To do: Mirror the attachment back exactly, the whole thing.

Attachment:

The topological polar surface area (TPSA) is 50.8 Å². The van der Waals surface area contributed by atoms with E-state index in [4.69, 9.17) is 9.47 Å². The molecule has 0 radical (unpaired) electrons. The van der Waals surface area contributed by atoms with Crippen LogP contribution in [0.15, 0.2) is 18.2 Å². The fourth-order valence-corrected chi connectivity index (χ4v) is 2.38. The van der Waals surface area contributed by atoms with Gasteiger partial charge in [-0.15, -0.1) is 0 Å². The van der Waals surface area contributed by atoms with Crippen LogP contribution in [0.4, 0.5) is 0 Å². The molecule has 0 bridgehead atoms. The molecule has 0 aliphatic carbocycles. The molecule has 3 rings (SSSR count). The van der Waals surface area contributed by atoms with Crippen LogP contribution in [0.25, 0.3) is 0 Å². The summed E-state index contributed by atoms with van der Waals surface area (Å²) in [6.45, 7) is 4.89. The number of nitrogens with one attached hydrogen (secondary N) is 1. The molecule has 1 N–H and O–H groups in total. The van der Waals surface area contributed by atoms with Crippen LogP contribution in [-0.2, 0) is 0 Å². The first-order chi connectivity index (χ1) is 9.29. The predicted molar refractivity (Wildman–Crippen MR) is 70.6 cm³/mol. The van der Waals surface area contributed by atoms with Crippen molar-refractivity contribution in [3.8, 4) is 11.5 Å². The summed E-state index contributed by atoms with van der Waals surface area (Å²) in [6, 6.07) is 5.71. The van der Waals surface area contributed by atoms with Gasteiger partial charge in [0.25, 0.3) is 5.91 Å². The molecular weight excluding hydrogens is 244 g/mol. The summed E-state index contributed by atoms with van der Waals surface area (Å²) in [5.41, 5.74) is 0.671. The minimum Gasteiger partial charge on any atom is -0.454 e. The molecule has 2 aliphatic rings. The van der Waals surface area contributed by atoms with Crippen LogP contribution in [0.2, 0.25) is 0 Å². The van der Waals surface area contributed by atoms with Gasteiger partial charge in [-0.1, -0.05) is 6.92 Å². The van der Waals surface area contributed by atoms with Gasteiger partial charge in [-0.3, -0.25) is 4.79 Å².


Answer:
The topological polar surface area (TPSA) is 50.8 Å². The van der Waals surface area contributed by atoms with E-state index in [4.69, 9.17) is 9.47 Å². The molecule has 0 radical (unpaired) electrons. The van der Waals surface area contributed by atoms with Crippen LogP contribution in [0.15, 0.2) is 18.2 Å². The fourth-order valence-corrected chi connectivity index (χ4v) is 2.38. The van der Waals surface area contributed by atoms with Gasteiger partial charge in [-0.15, -0.1) is 0 Å². The van der Waals surface area contributed by atoms with Crippen LogP contribution in [0.4, 0.5) is 0 Å². The molecule has 0 bridgehead atoms. The molecule has 0 aliphatic carbocycles. The molecule has 3 rings (SSSR count). The van der Waals surface area contributed by atoms with Crippen LogP contribution in [0.25, 0.3) is 0 Å². The summed E-state index contributed by atoms with van der Waals surface area (Å²) in [6.45, 7) is 4.89. The number of nitrogens with one attached hydrogen (secondary N) is 1. The molecule has 1 N–H and O–H groups in total. The van der Waals surface area contributed by atoms with Crippen LogP contribution in [-0.2, 0) is 0 Å². The first-order chi connectivity index (χ1) is 9.29. The predicted molar refractivity (Wildman–Crippen MR) is 70.6 cm³/mol. The van der Waals surface area contributed by atoms with Crippen molar-refractivity contribution in [3.8, 4) is 11.5 Å². The summed E-state index contributed by atoms with van der Waals surface area (Å²) in [6, 6.07) is 5.71. The van der Waals surface area contributed by atoms with Gasteiger partial charge in [0.25, 0.3) is 5.91 Å². The molecular weight excluding hydrogens is 244 g/mol. The summed E-state index contributed by atoms with van der Waals surface area (Å²) in [5.41, 5.74) is 0.671. The minimum Gasteiger partial charge on any atom is -0.454 e. The molecule has 2 aliphatic rings. The van der Waals surface area contributed by atoms with Crippen LogP contribution in [0.2, 0.25) is 0 Å². The van der Waals surface area contributed by atoms with Gasteiger partial charge in [-0.1, -0.05) is 6.92 Å². The van der Waals surface area contributed by atoms with Gasteiger partial charge in [-0.3, -0.25) is 4.79 Å².